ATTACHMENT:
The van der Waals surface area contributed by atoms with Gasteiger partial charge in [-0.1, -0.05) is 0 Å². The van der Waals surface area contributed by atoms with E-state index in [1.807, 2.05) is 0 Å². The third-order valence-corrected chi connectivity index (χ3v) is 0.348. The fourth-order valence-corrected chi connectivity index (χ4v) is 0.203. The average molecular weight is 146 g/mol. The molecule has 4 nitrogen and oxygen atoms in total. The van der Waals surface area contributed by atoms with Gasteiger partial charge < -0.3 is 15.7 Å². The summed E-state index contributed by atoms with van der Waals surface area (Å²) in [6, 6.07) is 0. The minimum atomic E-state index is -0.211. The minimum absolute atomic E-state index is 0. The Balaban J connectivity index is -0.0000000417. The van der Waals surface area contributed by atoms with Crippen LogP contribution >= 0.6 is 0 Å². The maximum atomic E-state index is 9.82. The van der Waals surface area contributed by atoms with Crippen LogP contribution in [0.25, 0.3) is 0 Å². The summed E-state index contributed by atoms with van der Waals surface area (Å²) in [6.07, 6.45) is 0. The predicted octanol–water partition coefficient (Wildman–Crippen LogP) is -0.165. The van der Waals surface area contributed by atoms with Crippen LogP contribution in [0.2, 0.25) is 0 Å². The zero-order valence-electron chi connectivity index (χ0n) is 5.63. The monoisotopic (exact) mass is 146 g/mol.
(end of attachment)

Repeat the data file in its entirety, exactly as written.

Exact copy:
The van der Waals surface area contributed by atoms with Gasteiger partial charge in [-0.1, -0.05) is 0 Å². The van der Waals surface area contributed by atoms with E-state index in [1.807, 2.05) is 0 Å². The third-order valence-corrected chi connectivity index (χ3v) is 0.348. The fourth-order valence-corrected chi connectivity index (χ4v) is 0.203. The average molecular weight is 146 g/mol. The molecule has 4 nitrogen and oxygen atoms in total. The van der Waals surface area contributed by atoms with Gasteiger partial charge < -0.3 is 15.7 Å². The summed E-state index contributed by atoms with van der Waals surface area (Å²) in [6, 6.07) is 0. The minimum atomic E-state index is -0.211. The minimum absolute atomic E-state index is 0. The Balaban J connectivity index is -0.0000000417. The van der Waals surface area contributed by atoms with Crippen LogP contribution >= 0.6 is 0 Å². The maximum atomic E-state index is 9.82. The van der Waals surface area contributed by atoms with Crippen LogP contribution in [0.25, 0.3) is 0 Å². The summed E-state index contributed by atoms with van der Waals surface area (Å²) in [6.07, 6.45) is 0. The predicted octanol–water partition coefficient (Wildman–Crippen LogP) is -0.165. The van der Waals surface area contributed by atoms with Crippen LogP contribution in [0.2, 0.25) is 0 Å². The zero-order valence-electron chi connectivity index (χ0n) is 5.63. The monoisotopic (exact) mass is 146 g/mol.